but one which does not use empty elements; and then remove the DocType Declaration
  so it becomes a well-formed DTDless XML file. Most SGML tools now handle XML
  files well, and provide an option switch between the two standards.

24. Is there an XML version of HTML?

Yes, the W3C recommends using XHTML which is ‘a reformulation of HTML 4 in
  XML 1.0’. This specification defines HTML as an XML application, and provides three
  DTDs corresponding to the ones defined by HTML 4.* (Strict, Transitional, and
  The semantics of the elements and their attributes are as defined in the W3C
  Recommendation for HTML 4. These semantics provide the foundation for future
  extensibility of XHTML. Compatibility with existing HTML browsers is possible by
  following a small set of guidelines (see the W3C site).

25. Using XSLT, how would you extract a specific attribute from an element in an XMLdocument?

Successful candidates should recognize this as one of the most basic applications of
  XSLT. If they are not able to construct a reply similar to the example below, they should
  at least be able to identify the components necessary for this operation: xsl:template to
  match the appropriate XML element, xsl:value-of to select the attribute value, and the
  optional xsl:apply-templates to continue processing the document.
  Extract Attributes from XML Data
  Example 1.
  <xsl:template match="element-name">
  Attribute Value:

<xsl:value-of select="@attribute"/>

26. What are the special characters in XML ?

For normal text (not markup), there are no special characters: just make sure your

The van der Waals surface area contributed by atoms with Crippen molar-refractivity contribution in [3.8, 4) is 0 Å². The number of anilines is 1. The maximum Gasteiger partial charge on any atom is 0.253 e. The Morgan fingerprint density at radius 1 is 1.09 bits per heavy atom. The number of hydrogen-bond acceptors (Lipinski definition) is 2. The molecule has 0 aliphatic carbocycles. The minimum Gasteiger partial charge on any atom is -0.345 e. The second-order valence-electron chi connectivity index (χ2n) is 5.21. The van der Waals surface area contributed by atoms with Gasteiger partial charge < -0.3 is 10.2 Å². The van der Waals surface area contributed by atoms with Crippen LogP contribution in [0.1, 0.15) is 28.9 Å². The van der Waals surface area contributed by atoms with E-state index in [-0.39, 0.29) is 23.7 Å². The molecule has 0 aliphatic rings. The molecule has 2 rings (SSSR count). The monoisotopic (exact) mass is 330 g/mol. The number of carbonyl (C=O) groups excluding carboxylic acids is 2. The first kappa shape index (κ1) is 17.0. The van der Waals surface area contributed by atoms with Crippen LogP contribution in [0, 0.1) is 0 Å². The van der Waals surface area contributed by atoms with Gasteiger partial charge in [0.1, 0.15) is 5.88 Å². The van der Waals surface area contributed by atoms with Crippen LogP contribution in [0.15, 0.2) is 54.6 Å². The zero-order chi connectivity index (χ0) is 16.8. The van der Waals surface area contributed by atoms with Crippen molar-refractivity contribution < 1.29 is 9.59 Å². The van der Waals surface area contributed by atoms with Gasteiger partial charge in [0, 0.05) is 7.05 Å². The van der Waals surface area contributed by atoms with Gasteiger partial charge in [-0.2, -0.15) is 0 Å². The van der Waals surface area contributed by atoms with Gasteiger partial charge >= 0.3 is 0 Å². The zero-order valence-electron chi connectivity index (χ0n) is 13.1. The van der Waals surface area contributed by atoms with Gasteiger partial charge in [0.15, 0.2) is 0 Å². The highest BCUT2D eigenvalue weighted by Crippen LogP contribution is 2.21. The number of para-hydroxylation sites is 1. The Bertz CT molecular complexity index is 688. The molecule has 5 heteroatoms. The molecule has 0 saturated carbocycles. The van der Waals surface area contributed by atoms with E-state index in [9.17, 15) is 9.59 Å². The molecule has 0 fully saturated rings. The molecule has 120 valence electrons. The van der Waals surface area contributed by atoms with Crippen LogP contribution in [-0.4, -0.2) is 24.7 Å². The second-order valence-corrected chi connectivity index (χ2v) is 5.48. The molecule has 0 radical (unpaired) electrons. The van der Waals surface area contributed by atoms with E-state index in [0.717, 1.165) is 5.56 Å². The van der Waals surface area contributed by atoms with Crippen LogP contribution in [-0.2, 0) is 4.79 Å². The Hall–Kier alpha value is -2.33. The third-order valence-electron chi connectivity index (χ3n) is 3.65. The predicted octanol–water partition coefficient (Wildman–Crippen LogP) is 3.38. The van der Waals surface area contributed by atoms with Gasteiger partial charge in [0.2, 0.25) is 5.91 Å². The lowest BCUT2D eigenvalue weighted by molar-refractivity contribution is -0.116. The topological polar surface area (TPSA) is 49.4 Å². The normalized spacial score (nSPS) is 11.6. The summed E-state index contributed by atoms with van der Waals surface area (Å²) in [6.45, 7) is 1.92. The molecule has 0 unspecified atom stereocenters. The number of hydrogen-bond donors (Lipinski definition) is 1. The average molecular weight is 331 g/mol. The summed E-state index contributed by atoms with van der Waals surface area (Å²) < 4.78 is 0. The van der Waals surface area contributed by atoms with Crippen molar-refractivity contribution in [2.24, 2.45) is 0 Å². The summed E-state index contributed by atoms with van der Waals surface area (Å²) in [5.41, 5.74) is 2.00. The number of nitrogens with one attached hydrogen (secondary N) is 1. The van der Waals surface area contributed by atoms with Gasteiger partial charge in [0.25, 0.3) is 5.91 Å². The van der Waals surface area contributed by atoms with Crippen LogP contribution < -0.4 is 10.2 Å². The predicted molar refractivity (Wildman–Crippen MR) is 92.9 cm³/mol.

document refers to the correct encoding scheme for the language and/or writing system
  you want to use, and that your computer correctly stores the file using that encoding
  scheme. See the question on non-Latin characters for a longer explanation.
  If your keyboard will not allow you to type the characters you want, or if you want to use
  characters outside the limits of the encoding scheme you have chosen, you can use a
  symbolic notation called ‘entity referencing’. Entity references can either be numeric,

using the decimal or hexadecimal Unicode code point for the character (eg if your
  keyboard has no Euro symbol (€) you can type €); or they can be character, using an
  established name which you declare in your DTD (eg ) and then use as € in your
  document. If you are using a Schema, you must use the numeric form for all except the
  five below because Schemas have no way to make character entity declarations.
  If you use XML with no DTD, then these five character entities are assumed to be
  predeclared, and you can use them without declaring them:
  The less-than character (<) starts element markup (the first character of a start-tag or an
  The ampersand character (>) starts entity markup (the first character of a character entity
  The greater-than character (>) ends a start-tag or an end-tag.
  The double-quote character (") can be symbolised with this character entity reference
  when you need to embed a double-quote inside a string which is already double-quoted.
  The apostrophe or single-quote character (') can be symbolised with this character entity
  reference when you need to embed a single-quote or apostrophe inside a string which is
  already single-quoted.
  If you are using a DTD then you must declare all the character entities you need to use (if
  any), including any of the five above that you plan on using (they cease to be predeclared
  if you use a DTD). If you are using a Schema, you must use the numeric form for all
  except the five above because Schemas have no way to make character entity

27. What does an XML document actually look like (inside)?

The basic structure of XML is similar to other applications of SGML, including HTML.
  The basic components can be seen in the following examples. An XML document starts
  with a Prolog:
  1. The XML Declaration
  which specifies that this is an XML document;
  2. Optionally a Document Type Declaration
  which identifies the type of document and says where the Document Type Description
  (DTD) is stored;
  The Prolog is followed by the document instance:
  1. A root element, which is the outermost (top level) element (start-tag plus end-tag)
  which encloses everything else: in the examples below the root elements are conversation
  and titlepage;